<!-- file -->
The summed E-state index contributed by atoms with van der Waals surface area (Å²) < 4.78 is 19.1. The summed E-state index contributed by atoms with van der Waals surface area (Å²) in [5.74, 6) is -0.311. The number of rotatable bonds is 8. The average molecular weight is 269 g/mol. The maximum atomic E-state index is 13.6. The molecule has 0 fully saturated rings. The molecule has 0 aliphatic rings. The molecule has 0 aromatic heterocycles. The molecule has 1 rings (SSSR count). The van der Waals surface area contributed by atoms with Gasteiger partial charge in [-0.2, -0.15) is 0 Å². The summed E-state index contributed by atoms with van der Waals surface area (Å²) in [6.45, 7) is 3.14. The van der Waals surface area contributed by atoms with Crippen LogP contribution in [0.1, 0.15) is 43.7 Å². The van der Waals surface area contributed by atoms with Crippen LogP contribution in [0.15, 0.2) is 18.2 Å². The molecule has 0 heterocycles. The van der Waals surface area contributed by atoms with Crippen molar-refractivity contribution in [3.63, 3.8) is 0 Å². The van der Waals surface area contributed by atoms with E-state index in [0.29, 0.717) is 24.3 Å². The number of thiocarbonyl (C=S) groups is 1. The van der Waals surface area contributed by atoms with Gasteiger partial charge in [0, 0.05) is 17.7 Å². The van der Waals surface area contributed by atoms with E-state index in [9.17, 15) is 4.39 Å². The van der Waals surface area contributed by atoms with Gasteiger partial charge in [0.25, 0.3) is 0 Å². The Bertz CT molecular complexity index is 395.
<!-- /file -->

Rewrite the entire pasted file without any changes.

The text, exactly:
The summed E-state index contributed by atoms with van der Waals surface area (Å²) < 4.78 is 19.1. The summed E-state index contributed by atoms with van der Waals surface area (Å²) in [5.74, 6) is -0.311. The number of rotatable bonds is 8. The average molecular weight is 269 g/mol. The maximum atomic E-state index is 13.6. The molecule has 0 fully saturated rings. The molecule has 0 aliphatic rings. The molecule has 0 aromatic heterocycles. The molecule has 1 rings (SSSR count). The van der Waals surface area contributed by atoms with Gasteiger partial charge in [-0.2, -0.15) is 0 Å². The summed E-state index contributed by atoms with van der Waals surface area (Å²) in [6.45, 7) is 3.14. The van der Waals surface area contributed by atoms with Crippen LogP contribution in [0.1, 0.15) is 43.7 Å². The van der Waals surface area contributed by atoms with Crippen LogP contribution in [0.15, 0.2) is 18.2 Å². The molecule has 0 heterocycles. The van der Waals surface area contributed by atoms with Crippen molar-refractivity contribution in [3.63, 3.8) is 0 Å². The van der Waals surface area contributed by atoms with E-state index in [0.29, 0.717) is 24.3 Å². The number of thiocarbonyl (C=S) groups is 1. The van der Waals surface area contributed by atoms with Gasteiger partial charge in [0, 0.05) is 17.7 Å². The van der Waals surface area contributed by atoms with E-state index in [9.17, 15) is 4.39 Å². The van der Waals surface area contributed by atoms with Gasteiger partial charge in [0.25, 0.3) is 0 Å². The Bertz CT molecular complexity index is 395.